5 Reasons You Should Use Your Creative Powers for Good

In FastCompany’s article, How Graphic Designers Are Protesting Trump, designers Timothy Goodman and Jessica Walsh were asked what role they thought design played in fomenting political action.

The duo responded, “While we do feel graphic designers can have unique abilities to make statements and tell stories in ways that haven’t been done before, we don’t feel there should be some responsibility for this.”

Ok, we understand that. No one HAS to use their talents or their voice to make a difference or make a statement because, you know, you do you. That said, we have to ask, why the hell wouldn’t you?

As a cause-driven agency, it’s our philosophy that we do have a responsibility to use our voices and make noise about the things that matter, whether it’s to advocate for social justice, political action, civic engagement, human rights or to elevate any other number of causes.

We put together the top five reasons why we think you should reconsider and use your creative powers for good.

  1. There is a need.
    There are hundreds of thousands of organizations out there working to make the world a better place, but getting their message out for others to hear is not always easy. Good design can be a rally cry. Thoughtful copy can encourage hard conversations. Creativity can inspire a call to action or ignite a movement.
  2. You have the talent.
    Being a creative is like having an arsenal of superpowers at your disposal that you can use to say things you believe in a different way. With the skills in your toolbox and the right vision, you can make something incredibly powerful that others only wish they could create.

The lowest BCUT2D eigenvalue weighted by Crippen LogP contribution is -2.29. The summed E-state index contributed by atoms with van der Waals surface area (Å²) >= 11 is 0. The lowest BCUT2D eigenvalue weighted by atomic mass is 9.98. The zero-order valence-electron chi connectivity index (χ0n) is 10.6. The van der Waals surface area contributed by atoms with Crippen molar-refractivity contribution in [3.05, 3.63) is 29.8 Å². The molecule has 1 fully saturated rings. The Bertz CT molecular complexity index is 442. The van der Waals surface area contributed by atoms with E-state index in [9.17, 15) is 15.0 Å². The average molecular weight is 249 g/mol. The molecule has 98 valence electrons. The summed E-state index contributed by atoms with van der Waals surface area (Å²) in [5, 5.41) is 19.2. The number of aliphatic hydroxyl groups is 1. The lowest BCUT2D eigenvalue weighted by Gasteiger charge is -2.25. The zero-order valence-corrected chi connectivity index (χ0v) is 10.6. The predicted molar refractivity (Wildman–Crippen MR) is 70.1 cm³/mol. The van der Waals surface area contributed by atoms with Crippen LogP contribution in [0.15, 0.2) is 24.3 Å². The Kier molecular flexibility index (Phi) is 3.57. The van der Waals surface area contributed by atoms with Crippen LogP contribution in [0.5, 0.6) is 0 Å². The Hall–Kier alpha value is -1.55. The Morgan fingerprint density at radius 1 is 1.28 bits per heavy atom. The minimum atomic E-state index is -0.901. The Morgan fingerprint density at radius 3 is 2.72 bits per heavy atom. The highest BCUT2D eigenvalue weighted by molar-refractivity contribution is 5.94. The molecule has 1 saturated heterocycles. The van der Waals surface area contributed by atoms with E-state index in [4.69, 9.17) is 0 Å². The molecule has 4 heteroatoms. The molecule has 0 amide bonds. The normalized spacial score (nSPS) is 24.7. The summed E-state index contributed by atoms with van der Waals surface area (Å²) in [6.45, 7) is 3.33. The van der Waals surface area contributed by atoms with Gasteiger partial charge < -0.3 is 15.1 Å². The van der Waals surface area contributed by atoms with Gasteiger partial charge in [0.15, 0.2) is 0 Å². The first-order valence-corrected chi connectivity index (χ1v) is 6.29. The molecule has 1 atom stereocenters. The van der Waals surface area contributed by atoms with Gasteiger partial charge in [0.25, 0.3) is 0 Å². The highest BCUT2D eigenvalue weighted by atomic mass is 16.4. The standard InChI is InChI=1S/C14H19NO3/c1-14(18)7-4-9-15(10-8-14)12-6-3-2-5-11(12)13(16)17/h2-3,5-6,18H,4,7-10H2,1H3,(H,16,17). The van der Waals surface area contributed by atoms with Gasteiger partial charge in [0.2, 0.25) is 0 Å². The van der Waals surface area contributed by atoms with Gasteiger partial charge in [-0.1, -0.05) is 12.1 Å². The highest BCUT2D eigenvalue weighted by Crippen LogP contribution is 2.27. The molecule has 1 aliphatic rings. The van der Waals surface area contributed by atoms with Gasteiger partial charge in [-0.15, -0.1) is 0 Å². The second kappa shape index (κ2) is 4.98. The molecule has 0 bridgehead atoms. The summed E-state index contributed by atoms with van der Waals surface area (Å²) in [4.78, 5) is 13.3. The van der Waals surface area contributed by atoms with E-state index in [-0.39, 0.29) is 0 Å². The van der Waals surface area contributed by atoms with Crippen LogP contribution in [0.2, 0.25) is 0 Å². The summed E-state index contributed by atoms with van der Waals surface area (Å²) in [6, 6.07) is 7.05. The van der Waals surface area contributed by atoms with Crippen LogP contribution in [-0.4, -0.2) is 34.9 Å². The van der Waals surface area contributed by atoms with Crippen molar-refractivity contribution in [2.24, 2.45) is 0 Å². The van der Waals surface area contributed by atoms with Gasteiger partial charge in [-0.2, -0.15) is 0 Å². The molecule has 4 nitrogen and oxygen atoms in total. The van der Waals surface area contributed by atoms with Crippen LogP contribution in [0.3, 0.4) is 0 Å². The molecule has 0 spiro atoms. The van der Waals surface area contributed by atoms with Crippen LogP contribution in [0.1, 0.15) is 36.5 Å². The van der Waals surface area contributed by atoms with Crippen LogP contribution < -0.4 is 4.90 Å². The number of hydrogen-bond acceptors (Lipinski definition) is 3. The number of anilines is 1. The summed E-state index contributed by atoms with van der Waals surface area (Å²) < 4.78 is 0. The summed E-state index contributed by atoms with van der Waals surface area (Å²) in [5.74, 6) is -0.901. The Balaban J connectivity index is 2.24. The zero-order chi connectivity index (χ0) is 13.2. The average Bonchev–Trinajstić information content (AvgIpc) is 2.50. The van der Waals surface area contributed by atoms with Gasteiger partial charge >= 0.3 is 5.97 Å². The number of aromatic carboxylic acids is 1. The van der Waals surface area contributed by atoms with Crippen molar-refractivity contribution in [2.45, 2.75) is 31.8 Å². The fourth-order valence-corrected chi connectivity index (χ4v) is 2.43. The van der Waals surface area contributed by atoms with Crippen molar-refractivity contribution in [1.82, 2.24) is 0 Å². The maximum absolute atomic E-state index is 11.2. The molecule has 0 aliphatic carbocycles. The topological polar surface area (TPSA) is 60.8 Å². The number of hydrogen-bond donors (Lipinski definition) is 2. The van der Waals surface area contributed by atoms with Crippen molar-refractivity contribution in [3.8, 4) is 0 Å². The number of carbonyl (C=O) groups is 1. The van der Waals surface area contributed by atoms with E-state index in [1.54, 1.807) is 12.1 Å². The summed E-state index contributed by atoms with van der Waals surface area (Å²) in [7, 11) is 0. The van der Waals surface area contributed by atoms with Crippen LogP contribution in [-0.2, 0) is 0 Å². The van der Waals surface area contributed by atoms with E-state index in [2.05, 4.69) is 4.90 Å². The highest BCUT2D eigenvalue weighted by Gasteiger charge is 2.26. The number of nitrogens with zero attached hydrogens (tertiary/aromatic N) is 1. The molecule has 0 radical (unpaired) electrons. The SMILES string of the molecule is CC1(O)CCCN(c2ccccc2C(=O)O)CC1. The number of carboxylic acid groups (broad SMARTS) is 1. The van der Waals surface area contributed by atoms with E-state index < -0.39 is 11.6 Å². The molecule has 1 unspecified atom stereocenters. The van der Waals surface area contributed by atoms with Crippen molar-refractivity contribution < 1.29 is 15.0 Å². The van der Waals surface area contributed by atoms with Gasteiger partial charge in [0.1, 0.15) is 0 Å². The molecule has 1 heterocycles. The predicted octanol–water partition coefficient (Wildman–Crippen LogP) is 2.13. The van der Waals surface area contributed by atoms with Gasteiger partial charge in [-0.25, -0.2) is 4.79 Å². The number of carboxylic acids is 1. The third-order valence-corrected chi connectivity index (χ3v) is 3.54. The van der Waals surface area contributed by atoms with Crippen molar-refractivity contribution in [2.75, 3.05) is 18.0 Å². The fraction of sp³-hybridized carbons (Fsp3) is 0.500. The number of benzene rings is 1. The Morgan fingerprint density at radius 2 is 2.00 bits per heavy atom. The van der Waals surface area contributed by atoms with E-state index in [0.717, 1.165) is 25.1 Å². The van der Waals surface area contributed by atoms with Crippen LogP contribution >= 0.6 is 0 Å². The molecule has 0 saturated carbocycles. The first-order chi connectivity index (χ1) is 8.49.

3. It inspires others.
    When it comes to sharing our beliefs or standing up for a cause, many people don’t care for the discomfort. Putting yourself out there can be a tough proposition—what if it’s controversial? What if other people don’t like it? Well, good news. We live in a country where you can say the things you believe, even if it’s not agreeable to everyone. The even better news is that if you create these inspiring little nuggets of design and great writing, you’ll probably find you’ve lent a voice to a lot of other people who agree with you—they just didn’t have the words. And now they do.
  4. It’s about respect.
    It’s easy to forget in the comfort of our smartphones and $5 coffees, but America has fought wars so you can have a voice. You damn well better use it. You damn well better vote, too.*
  5. This is the way of the future.
    We live in a digital world where cleverness-by-proxy is full-on social capital. Be the first to share a particularly memorable image first thing in the morning and you’re winning the day by lunch time. People out there—your friends, community members and other online activists—are looking for things to post that echo their thoughts and beliefs. You can help provide it!

Creatives, give your friends that social capital. Make them badass things in sharable shapes. Say stuff that’s worthwhile. Be memorable, and be loud. Share your voice and empower others to share theirs. It’s a victory to have one.

A version of this blog co-authored by Laila Khalili and Jo Skillman first ran on The Black Sheep Agency’s website as part of their #VoteHOU initiative.

Laila Khalili is a native Texan and proud Houstonian. She is the Constituent Services Director for Houston City Council District H and serves on the Board of Directors for the Lilith Fund. In her spare time, Laila can be found rock climbing, writing, or wielding a protest sign.

Jo Skillman is Art Director for the Black Sheep Agency and a member of the White House Creative Alliance. When she’s not designing or writing about design, Jo is road tripping, making pies, or buying all kinds of stuff at estate sales.


By aigahouston
Published September 23, 2016
AIGA encourages thoughtful, responsible discourse. Please add comments judiciously, and refrain from maligning any individual, institution or body of work. Read our policy on commenting.